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Fulfilling The Promise Of Title IX In Southern Nevada

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evoo73/Flickr

More than 40 years ago, Title IX became the law in the United States. It meant that any school receiving federal funding could not discriminate.

And it was a huge leap for women because it allowed them to participate in sports that they may not have before: football, soccer, hockey – just about any sport you can think of that had been the domain of men were not open to women.

The National Girls and Women in Sports Day was an off-shoot of that change. It began some 30 years ago but had never been celebrated in Las Vegas until this week.

Staff writer for Desert Companion Heidi Kyser was at the event Wednesday. She told KNPR's State of Nevada that the event was well attended. It featured groups, teams, and organizations devoted to getting more girls and women into sports.

The parents and coaches at the event felt that while opportunities for women in sports have expanded since the implementation of Title IX there are still barriers to success.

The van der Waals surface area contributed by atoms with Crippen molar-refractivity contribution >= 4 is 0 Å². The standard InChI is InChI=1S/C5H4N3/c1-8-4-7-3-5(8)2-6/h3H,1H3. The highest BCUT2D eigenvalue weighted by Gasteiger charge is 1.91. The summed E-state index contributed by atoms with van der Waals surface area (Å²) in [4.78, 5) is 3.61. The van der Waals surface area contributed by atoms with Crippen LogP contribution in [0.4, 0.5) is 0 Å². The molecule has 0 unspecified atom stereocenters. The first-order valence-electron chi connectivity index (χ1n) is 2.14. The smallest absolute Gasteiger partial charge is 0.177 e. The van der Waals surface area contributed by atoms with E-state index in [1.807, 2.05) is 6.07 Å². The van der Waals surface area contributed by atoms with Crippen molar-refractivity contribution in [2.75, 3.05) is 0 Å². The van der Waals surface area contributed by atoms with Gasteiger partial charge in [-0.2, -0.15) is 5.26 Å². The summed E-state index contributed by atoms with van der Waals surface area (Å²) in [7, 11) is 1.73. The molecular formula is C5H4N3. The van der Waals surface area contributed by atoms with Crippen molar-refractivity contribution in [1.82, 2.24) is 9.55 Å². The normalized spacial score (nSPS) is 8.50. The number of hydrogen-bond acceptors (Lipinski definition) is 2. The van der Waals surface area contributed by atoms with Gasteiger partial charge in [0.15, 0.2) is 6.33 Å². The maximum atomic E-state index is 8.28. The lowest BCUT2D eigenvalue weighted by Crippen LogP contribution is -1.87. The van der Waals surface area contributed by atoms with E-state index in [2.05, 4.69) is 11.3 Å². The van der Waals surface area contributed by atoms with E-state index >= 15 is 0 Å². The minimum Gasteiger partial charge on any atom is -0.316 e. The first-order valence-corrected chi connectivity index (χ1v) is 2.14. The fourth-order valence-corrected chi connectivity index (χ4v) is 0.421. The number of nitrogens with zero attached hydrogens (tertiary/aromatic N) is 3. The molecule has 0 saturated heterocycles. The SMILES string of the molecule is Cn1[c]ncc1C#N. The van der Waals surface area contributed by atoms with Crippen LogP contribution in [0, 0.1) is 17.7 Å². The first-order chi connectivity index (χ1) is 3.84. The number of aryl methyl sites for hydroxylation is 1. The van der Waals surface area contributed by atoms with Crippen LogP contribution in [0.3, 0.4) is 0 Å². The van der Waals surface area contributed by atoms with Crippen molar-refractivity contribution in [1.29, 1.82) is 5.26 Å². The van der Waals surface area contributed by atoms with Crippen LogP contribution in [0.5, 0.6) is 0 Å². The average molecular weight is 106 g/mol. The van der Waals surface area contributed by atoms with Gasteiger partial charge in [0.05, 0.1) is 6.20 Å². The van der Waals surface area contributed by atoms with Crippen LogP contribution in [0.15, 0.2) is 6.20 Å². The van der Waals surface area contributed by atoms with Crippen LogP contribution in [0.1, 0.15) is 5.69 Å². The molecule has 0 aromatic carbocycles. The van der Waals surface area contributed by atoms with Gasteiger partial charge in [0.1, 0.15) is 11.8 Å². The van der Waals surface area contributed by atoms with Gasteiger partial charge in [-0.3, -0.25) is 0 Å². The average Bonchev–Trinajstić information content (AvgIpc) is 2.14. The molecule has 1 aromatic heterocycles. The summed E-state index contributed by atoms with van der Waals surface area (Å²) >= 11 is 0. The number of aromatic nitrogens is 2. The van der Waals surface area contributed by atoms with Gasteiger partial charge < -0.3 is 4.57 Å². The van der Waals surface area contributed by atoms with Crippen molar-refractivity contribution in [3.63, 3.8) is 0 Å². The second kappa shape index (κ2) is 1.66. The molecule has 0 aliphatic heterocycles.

“Not only are there barriers to participation for girls in sports, cultural barriers – societal barriers – but there is still a lack of equity in sports professionally, women don’t make as much money, they don’t get scholarships as high as what boys get to go to college for instance,” Kyser said.

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At the event, there were mini-clinics on a whole host of sports, including soccer, basketball, and baseball. The participants were given trophies and prizes for winning.

It was a chance for the girls to show their competitive side, which is often not rewarded the same way it is with boys, Kyser said.

Resources:

Women's Sports Foundation

National Girls and Women in Sports Day

Clark County Parks and Recreation

City of Las Vegas Parks and Recreation

City of Henderson Parks and Recreation

City of North Las Vegas Parks and Recreation

City of Reno Parks and Recreation

Washoe County Parks and Recreation

Guests

Heidi Kyser, staff writer, Desert Companion